Tens of millions of Americans are carrying some $1.3 trillion in student debt as the cost of higher education has soared and needs and non-loan financial aid has dried up over the past quarter of a century. In addition, more than 7 million students and former students are in default on their college loans, according to the Consumer Financial Protection Bureau (CFPB).
When that happens, many student loan borrowers find themselves on the receiving end of a call from a debt collector and have a tough time understanding their options when trying to find a way out of default. We all know, some from personal experience, that sometimes collection agencies can use threatening, intimidating and even unethical or illegal tactics.
Rohit Chopra, CFPB’s student loan ombudsman, says the agency wants to “better understand how collectors try to recover debt, including student loans, as we consider what rules are needed.”
We want to make sure that all players in this industry are working with correct information, consumers are fully informed and consumers are treated fairly and with dignity.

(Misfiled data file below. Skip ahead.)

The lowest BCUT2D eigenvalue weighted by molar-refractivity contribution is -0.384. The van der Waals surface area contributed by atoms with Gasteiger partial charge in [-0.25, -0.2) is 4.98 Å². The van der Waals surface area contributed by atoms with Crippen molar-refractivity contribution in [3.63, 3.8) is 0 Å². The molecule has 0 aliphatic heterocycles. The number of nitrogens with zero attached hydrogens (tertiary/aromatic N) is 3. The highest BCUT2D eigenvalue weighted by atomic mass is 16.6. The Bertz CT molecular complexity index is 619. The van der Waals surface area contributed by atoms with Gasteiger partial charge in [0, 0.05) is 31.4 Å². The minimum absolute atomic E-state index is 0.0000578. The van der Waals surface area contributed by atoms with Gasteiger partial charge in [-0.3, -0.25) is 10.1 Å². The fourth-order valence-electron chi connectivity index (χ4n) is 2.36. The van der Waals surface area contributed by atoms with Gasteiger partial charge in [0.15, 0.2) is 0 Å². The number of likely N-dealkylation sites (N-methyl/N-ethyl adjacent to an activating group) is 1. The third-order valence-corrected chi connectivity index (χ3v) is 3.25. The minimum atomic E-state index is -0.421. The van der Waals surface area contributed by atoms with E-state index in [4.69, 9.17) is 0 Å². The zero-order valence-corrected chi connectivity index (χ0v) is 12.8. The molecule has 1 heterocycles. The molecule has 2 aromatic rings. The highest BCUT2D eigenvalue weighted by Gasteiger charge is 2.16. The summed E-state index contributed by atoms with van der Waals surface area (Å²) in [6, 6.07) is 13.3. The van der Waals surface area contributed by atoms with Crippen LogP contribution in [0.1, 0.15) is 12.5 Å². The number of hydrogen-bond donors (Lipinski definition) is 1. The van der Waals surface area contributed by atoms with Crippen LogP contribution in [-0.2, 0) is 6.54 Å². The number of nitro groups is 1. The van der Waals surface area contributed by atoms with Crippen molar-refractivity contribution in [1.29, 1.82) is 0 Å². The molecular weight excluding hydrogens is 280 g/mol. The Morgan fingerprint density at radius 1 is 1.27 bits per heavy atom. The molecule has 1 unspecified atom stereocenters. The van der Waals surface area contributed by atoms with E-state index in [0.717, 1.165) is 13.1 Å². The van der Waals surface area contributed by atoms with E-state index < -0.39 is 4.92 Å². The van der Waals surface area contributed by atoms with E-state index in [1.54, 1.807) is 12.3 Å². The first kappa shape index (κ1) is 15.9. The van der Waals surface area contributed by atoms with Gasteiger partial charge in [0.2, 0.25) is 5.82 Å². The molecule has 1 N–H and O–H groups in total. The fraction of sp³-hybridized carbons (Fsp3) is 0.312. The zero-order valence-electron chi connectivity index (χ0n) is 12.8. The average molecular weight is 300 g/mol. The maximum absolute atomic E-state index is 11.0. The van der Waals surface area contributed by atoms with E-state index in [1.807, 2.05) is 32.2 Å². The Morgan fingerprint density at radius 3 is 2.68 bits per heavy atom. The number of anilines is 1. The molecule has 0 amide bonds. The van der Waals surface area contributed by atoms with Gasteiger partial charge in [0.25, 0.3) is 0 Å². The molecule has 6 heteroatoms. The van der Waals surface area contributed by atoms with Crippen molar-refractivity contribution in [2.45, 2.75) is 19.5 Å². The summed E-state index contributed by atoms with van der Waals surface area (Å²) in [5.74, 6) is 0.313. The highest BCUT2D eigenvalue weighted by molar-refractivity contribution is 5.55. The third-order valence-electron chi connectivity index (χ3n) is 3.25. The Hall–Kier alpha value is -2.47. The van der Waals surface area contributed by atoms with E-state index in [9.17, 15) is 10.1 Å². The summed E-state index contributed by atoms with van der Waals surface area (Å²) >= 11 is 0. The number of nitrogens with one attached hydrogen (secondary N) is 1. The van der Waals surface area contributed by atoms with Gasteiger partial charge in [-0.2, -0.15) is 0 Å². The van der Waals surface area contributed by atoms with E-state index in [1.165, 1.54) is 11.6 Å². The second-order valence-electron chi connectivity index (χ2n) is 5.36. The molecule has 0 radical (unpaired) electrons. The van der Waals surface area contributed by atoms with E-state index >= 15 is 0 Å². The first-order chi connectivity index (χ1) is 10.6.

The CFPB is asking people who have dealt with debt collectors over their student loans or other types of loans to tell the agency about those experiences—both good and bad, said Chopra. Click here to find out more and share your experiences. The deadline to submit your comments is Feb. 28.
If you have fallen behind on your student debt, visit CFPB’s Repay Student Debt website to learn about your options and make a plan to get out of debt. If you’ve had a problem with a student loan debt collector, you can click here to submit a complaint to the CFPB.
In related news about the cost of higher education, earlier this week the AFL-CIO Executive Council called on state and federal policymakers to restore higher education funding levels and increase funding and access to needs-based aid.
Financial aid should increase access and make it easier for students to focus on their studies and climb the ladder of financial success, not burden them with debt or increase and prolong their financial obligations as Pay-It-Forward schemes may do.